Posted on 22 September 2016 by Buddhism Now
Trans. and Commentary by Red Pine,
Shoemaker & Hoard, ISBN 9781593760823
Most Buddhists will know the Heart Sutra, at least those interested in the Mahayana tradition. It is chanted daily in Zen temples throughout Japan, Korea and China. This is considered to be the heart, the very essence, of the Perfection of Wisdom (Prajnaparamita) texts. There have been many translations of this short text over the years, but this is a completely fresh look and the translator comes up with some rather unique conclusions.
Red Pine, otherwise known as Bill Porter, is the name he goes by when engaged in translation work—as with his Diamond Sutra: The Perfection of Wisdom, and The Zen Teaching of Bodhidharma. Continue reading
Filed under: Book reviews, Books, Buddhism, Ch'an / Seon / Zen, History, Mahayana | Tagged: Abhidharma, Diamond Sutra: The Perfection of Wisdom, Road to Heaven, Sarvastivadins, Zen Teaching of Bodhidharma | 2 Comments »
Posted on 10 September 2016 by Buddhism Now
We are approaching the end of this summer school here in Leicester. The day after tomorrow we shall be departing and the only thing left will be a sweet memory which may recur from time to time.
In a way, life is a continuous imparting of oneself in other people’s hearts. So we can say there is a continual process of giving something to someone. Whether you like it or not, that is just the way life is. If you know this, then give readily with pleasure. Give it according to your own environment and relations.
There is a maxim in this part of the world: `One swallow does not make a summer’. But I’ve never seen a swallow in Britain! I can, of course, imagine a mother swallow picking up a worm or an insect and bringing it back to the nest where her young chicks—maybe five or six of them—are waiting, making an awful noise, opening their mouths: Me first! Me first! Me first! Give it to me! Give it to me! Continue reading
Filed under: Buddhism, Buddhist meditation, Ch'an / Seon / Zen, Mahayana | Tagged: #longread, Art Metropolitan Museum of Art, hua t'ou meditation, I Mo Ko, Jisu Sunim, Koan practice, Korean Buddhism, Longform, Zen koan | 1 Comment »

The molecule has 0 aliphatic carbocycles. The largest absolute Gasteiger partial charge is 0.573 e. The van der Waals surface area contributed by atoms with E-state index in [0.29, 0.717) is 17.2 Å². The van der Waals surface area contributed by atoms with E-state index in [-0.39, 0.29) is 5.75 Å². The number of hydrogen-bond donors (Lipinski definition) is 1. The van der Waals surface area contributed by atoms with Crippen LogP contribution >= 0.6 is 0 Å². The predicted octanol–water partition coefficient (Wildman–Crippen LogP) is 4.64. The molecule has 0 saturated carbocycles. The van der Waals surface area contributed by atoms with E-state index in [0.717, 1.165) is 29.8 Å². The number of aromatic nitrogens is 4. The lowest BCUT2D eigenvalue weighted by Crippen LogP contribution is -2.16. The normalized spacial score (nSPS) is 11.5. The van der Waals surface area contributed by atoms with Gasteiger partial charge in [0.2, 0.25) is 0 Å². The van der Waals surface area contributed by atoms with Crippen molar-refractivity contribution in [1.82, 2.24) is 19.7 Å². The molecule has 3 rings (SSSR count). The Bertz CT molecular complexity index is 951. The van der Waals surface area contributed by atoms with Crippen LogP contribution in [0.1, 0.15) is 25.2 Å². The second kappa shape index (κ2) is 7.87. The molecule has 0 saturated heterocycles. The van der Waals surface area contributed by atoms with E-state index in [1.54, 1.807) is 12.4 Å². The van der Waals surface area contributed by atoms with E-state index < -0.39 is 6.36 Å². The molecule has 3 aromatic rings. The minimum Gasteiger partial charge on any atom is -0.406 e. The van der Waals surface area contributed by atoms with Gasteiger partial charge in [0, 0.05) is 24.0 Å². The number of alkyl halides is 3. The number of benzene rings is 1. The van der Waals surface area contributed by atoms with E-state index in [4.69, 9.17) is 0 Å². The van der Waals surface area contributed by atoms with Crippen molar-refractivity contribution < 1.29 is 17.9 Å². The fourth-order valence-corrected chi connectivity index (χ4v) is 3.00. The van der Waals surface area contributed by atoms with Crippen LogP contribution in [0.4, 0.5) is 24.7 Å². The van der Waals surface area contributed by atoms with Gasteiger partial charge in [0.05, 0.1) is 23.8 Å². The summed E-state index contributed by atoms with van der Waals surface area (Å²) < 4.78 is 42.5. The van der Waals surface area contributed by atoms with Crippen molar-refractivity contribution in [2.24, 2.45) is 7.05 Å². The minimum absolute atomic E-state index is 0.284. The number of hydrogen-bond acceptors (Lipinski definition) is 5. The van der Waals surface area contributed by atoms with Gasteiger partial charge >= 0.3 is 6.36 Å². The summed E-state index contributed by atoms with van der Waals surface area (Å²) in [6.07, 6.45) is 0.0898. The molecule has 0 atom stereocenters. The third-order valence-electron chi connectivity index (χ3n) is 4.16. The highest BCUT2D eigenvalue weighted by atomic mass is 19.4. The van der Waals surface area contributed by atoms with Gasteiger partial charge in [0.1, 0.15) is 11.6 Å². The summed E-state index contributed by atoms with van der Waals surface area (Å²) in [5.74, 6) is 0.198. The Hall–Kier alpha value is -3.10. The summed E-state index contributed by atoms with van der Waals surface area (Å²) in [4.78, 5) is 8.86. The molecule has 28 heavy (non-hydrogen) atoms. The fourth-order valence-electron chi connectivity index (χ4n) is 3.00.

Posted on 30 July 2016 by Buddhism Now
Twofold Depictions of the Buddha
You can read part one here.
A fact that could surprise people who visit Buddhist remains on the Indian subcontinent may be this: monuments relating to the Buddha are concerned not only with the present life of the Buddha but also often with his previous lives, namely with the events connected with his earlier life as a bodhisattva. It seems almost impossible to understand this peculiar phenomenon, particularly for those researchers who are accustomed to regarding the Buddha exclusively as an historical person. However, when we remember the simple fact that throughout history the Buddha has been the one who has stirred deep within people’s hearts the desire to proceed to nirvana and continues always to help them in their purpose, this phenomenon ceases to seem strange. Even during his lifetime, the significance of the Buddha rested mainly in his efforts to strive for nirvana as a bodhisattva. For those who cannot see the corporeal existence of the Buddha, the Buddha appearing through the footsteps taken by the bodhisattva one by one appears much more significant after the Buddha’s parinirvana. Although they cannot directly meet the Buddha who affects this world from the state of ‘nirvana’, the Buddha’s figure as it strives ‘towards nirvana’ as a bodhisattva will be respected as something familiar and will be always widely sought after. Continue reading